Windows into Wonderland

Did you know that you are the owner of millions of acres of prime real estate scattered across the United States? Did you know that your vast holdings include beaches, lakes, rivers, prairies, forests, canyons, mountains, and deserts? Did you know that Yellowstone, Denali, the Grand Canyon, Acadia and other marvels protected by the U.S. National Park system, belong to you? Just what is a national park? For many people the word "park" brings to mind nicely groomed gardens and lawns, complete with swings and slides. But national parks are very different! They are our country's greatest natural and cultural treasures. The fact that they belong to every American citizen is not just a good deal; it's a great one! It wasn't always this way, however...

5466Imagine that you could step back through time to the year 1872. The United States has recently been torn apart by civil war. Towns have been ruined, the countryside trampled, and many people have lost friends or family members. The President is the most famous general of the Union Army, Ulysses S. Grant. This is a country with serious problems, a country struggling to rebuild itself and somehow restore the spirit of its divided people. This is a country that has turned tired eyes toward the west and, amidst its troubles and concerns, given birth to a wonderful concept-the creation of the world's first national park.

The thought of having national parks is so familiar to us, that sometimes it's hard to realize that at one time this idea was fresh and different. Who came up with the idea in the first place and how did it happen? The United States was far from the first country to set aside special places-in fact there had been preserves in Asia and Europe for thousands of years. "Commons", for instance, existed for public use. These were less appealing, even "waste" lands, set aside for common needs such as livestock grazing and the gathering of fuel and building materials. Other more desirable areas, like game preserves, were privileged and private places and not for use by everyone.

The United States, however, was founded on the notion of a country that was "for the people, by the people and of the people." In keeping with this idea, the young federal government reserved seventeen public sites for our nation's capital in 1791. Nearly forty years later, in 1832, an area around Hot Springs, Arkansas was set aside to insure that it would be protected and that its resources would be distributed fairly. Another reserve was established in 1864, when Congress granted the Yosemite Valley and Mariposa Big Tree Grove to the state of California for public use and recreation. With these examples to draw upon, the stage had been set and the idea of a national park was waiting in the wings...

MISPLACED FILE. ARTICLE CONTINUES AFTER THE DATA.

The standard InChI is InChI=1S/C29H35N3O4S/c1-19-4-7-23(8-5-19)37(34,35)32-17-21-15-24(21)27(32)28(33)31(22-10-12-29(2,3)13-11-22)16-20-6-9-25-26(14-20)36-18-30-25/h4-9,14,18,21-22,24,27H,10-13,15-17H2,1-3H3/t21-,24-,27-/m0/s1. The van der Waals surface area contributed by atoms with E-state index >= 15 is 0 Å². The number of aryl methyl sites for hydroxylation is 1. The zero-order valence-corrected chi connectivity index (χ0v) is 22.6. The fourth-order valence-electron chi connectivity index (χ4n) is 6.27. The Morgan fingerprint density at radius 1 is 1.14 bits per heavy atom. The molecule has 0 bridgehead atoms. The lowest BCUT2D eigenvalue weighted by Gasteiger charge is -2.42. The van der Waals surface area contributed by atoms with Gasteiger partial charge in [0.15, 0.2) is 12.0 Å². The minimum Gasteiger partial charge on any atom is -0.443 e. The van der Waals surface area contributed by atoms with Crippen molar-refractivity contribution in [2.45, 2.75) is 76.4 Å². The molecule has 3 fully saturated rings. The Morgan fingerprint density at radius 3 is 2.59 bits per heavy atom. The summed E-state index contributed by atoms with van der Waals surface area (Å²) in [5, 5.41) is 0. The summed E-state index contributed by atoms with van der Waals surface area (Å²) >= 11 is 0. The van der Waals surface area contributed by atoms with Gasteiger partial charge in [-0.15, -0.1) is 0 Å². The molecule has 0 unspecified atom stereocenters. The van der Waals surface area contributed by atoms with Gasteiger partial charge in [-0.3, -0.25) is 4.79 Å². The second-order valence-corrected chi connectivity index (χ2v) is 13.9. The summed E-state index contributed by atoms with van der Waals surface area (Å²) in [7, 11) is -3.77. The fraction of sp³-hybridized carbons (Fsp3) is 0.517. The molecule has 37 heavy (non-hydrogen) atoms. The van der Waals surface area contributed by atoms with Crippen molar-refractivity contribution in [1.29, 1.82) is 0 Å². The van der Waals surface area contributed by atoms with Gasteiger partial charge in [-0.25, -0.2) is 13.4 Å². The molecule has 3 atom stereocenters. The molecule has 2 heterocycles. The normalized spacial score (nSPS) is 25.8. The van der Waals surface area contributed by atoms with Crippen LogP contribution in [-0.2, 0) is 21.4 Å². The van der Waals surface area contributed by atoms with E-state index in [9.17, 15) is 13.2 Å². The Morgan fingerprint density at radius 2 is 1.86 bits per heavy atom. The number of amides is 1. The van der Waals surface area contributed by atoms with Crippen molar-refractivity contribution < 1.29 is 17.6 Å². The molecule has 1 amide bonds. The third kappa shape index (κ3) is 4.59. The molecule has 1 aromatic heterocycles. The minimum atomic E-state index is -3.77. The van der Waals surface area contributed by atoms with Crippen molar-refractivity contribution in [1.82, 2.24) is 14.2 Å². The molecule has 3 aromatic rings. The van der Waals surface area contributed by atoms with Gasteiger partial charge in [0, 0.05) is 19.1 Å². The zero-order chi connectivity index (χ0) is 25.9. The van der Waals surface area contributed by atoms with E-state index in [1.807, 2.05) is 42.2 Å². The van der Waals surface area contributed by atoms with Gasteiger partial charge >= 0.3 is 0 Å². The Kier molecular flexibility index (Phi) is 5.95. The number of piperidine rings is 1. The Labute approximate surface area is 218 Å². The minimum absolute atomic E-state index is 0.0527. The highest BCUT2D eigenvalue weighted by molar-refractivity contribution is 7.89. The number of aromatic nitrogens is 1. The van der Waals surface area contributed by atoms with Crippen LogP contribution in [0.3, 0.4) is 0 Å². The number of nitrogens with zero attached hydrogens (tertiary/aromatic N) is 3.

By the mid 1800's, Americans were hungry to open up the west. Many people regarded it as their mission, indeed their duty, to tame the wilderness. Others were looking for new financial opportunities after the devastation of the war. Maybe there was promising land to settle! Maybe there were fortunes to be made! The possibilities were endless...


The tales of explorers, trappers, and prospectors sparked curiosity in the Yellowstone area. What was fact and what was fiction? Legends told of trees made of stone, mountains made of glass and boiling pools on the shore of a dazzling lake where you could catch a fish and cook it while it was still on the line! Interesting stories, even if they were pretty difficult to swallow! Eventually scientific expeditions set forth to learn the truth. Their reports were equally amazing-and they were backed by hard proof in the form of maps, photographs and paintings! Yellowstone had succeeded in capturing the imagination and heart of a nation and a movement began to preserve it for the people of the United States!


On March 1, 1872, a lot of hard work and many years of developing ideas came together as Congress declared that "the tract of land in the territories of Montana and Wyoming, lying near the headwater of the Yellowstone river is hereby reserved and withdrawn from settlement, occupancy, or sale under the laws of the United States, and dedicated and set apart as a public park or pleasuring ground for the benefit and enjoyment of the people." The world's first national park had been born!

Soon after its start, the national park idea was frequently attacked by special interests, and equally hotly defended. If you could have peered through a keyhole into the United States Senate exactly eleven years after Yellowstone's establishment, you would have heard stirring speeches in its support, like this one by Senator Vest: